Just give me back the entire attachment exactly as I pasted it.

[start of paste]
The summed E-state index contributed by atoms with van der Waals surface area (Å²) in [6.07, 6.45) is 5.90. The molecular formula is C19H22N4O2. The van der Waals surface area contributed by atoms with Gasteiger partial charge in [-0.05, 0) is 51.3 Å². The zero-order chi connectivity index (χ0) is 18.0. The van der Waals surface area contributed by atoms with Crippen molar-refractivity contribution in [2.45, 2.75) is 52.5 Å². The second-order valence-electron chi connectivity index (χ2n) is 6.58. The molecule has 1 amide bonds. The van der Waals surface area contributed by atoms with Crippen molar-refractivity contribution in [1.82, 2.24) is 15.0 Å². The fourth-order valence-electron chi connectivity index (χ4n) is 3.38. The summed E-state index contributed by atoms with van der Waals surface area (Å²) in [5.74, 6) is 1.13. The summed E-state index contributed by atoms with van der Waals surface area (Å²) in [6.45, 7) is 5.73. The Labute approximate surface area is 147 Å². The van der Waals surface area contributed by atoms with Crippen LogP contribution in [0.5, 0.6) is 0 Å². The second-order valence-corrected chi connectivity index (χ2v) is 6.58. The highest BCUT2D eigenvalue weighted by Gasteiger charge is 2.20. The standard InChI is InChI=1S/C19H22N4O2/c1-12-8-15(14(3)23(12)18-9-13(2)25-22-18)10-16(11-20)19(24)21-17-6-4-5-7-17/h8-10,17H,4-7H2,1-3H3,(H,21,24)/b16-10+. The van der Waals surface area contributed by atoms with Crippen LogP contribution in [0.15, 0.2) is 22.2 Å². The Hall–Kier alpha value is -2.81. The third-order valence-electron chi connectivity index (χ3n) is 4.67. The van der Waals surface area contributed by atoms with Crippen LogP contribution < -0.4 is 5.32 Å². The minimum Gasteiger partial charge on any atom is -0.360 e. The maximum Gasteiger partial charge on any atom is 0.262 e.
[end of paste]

The summed E-state index contributed by atoms with van der Waals surface area (Å²) in [6.07, 6.45) is 5.90. The molecular formula is C19H22N4O2. The van der Waals surface area contributed by atoms with Gasteiger partial charge in [-0.05, 0) is 51.3 Å². The zero-order chi connectivity index (χ0) is 18.0. The van der Waals surface area contributed by atoms with Crippen molar-refractivity contribution in [2.45, 2.75) is 52.5 Å². The second-order valence-electron chi connectivity index (χ2n) is 6.58. The molecule has 1 amide bonds. The van der Waals surface area contributed by atoms with Crippen molar-refractivity contribution in [1.82, 2.24) is 15.0 Å². The fourth-order valence-electron chi connectivity index (χ4n) is 3.38. The summed E-state index contributed by atoms with van der Waals surface area (Å²) in [5.74, 6) is 1.13. The summed E-state index contributed by atoms with van der Waals surface area (Å²) in [6.45, 7) is 5.73. The Labute approximate surface area is 147 Å². The van der Waals surface area contributed by atoms with Crippen LogP contribution in [0.5, 0.6) is 0 Å². The second-order valence-corrected chi connectivity index (χ2v) is 6.58. The highest BCUT2D eigenvalue weighted by Gasteiger charge is 2.20. The standard InChI is InChI=1S/C19H22N4O2/c1-12-8-15(14(3)23(12)18-9-13(2)25-22-18)10-16(11-20)19(24)21-17-6-4-5-7-17/h8-10,17H,4-7H2,1-3H3,(H,21,24)/b16-10+. The van der Waals surface area contributed by atoms with Crippen LogP contribution in [0.15, 0.2) is 22.2 Å². The Hall–Kier alpha value is -2.81. The third-order valence-electron chi connectivity index (χ3n) is 4.67. The van der Waals surface area contributed by atoms with Crippen LogP contribution < -0.4 is 5.32 Å². The minimum Gasteiger partial charge on any atom is -0.360 e. The maximum Gasteiger partial charge on any atom is 0.262 e.